Howard Hu, M.D., M.P.H., Sc.D.

Howard Hu

Adjunct Professor of Environmental Health Sciences


Professional Summary

On July 1, 2012, Dr. Hu transitioned from full-time status at the University of Michigan to the University of Toronto, where he will be leading the Dalla Lana School of Public Health.

Dr. Hu is a physician board-certified in internal medicine and occupational/environmental medicine who also holds a doctoral degree in epidemiology. He has continued research collaborations on multiple NIH- and EPA-funded epidemiologic investigations of the contribution of exposure to metals (and other pollutants), genetics, gene-environment interactions and epigenetics to the causation of chronic diseases in adults and impaired development in children.


Sc.D., Epidemiology, Harvard University, 1990
M.S., Epidemiology, Harvard University, 1986
M.P.H., Occupational Health, Harvard University, 1982
M.D., Medicine, Albert Einstein College of Medicine, 1982
B.Sc., Biology, Brown University, 1976

Research Interests & Projects

Early Life Exposures in Mexico to Environmental Toxicants
Principal Investigator: Howard Hu
Sponsor: NIEHS

ELEMENT, a collaboration between investigators at the University of Michigan, Harvard University and the National Institute of Public Health in Mexico, has been a model of international teamwork and environmental epidemiology using state-of-the-art methods that won the 1999 NIEHS Progress and Achievement Award. ELEMENT established 3 birth cohorts using similar methods that we continue to follow. In this particular R01 (2006-2011), we are following up, collecting and analyzing new data and samples on all 3 cohorts and capitalizing on a rich associated bank of archived data and samples to address two major themes representing novel hypotheses with critical implications for public health: (A) the potential of fetal neurotoxicant exposure to negatively impact on child behavior (aggression and attention deficit/hyperactivity); and (B) the potential for the impact of fetal neurotoxicant exposures on both cognition and behavior to be modified by gene-environment interactions involving candidate genes critical to NS cholesterol metabolism. Our primary fetal exposure of concern remains environmental lead exposure, because of its continuing primacy as an environmental hazard in the United States and Mexico. This research promises to provide key insights into mechanisms of neurotoxicity, individual susceptibility, and both behavior and cognition as toxic endpoints.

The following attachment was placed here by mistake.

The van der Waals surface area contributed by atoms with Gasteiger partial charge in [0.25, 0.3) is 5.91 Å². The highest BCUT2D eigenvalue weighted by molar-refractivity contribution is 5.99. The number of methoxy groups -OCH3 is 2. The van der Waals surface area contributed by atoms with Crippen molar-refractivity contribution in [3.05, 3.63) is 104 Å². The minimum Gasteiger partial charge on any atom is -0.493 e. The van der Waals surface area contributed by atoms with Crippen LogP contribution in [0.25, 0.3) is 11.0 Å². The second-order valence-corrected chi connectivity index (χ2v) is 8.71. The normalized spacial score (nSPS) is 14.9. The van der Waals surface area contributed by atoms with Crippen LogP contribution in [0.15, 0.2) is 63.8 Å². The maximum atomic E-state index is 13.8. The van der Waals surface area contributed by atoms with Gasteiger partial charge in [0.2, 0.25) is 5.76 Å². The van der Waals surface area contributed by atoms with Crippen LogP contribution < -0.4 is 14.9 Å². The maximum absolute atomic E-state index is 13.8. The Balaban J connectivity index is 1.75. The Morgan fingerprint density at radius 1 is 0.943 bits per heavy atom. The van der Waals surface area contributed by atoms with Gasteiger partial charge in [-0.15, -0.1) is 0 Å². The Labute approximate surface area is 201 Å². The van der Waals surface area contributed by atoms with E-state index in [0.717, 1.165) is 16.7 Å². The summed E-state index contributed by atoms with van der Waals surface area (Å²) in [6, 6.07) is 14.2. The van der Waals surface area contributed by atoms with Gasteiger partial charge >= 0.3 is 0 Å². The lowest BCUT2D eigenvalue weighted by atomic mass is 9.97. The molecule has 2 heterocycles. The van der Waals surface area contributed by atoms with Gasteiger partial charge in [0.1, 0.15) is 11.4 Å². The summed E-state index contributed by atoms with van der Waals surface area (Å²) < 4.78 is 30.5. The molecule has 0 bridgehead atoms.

Gene-Metal Interactions and Parkinson's Disease
Principal Investigator: Hu, Howard
Sponsor: NIH/NIEHS

This is a study of Parkinson's Disease (PD) in cases and controls in relation to markers of exposure to lead and other toxins and to the C282Y and H63D polymorphisms of the hemochromatosis (HFE) gene.

Study of Lead Exposure & Outcomes Amongst Children in Chennai, India
Principal Investigator: Hu, Howard
Sponsor: NIH/FIC

This study aims to describe lead exposure and exposure-dose relationships of lead dose to neurobehavioral outcomes (and the modifying effect of genetic polymorphisms on those same relationships) in primary school children in Chennai (formerly Madras), India.

Metals Mixtures and Children's Health (Center for Children's Environmental Health and Disease Prevention Research)
Principal Investigator: Hu, Howard
Sponsor: NIH/NIEHS

This new program project consists of 4 inter-disciplinary and highly integrated research projects and 4 cores. The research revolves around the theme of potential interactions between lead and manganese on the neurodevelopment of children born at the Tar Creek Superfund site and entails a community-based epidemiologic study, a community-based environmental exposure assessment study, and a molecular study of metal-metal interactions in relations to metals transport in the gastrointestinal tract and lung.

FAMU and Harvard Center for Health and Health Care Disparities
Principal Investigator: Hu, Howard (of the Center's Research Project)
Sponsor: NIH/NCMHD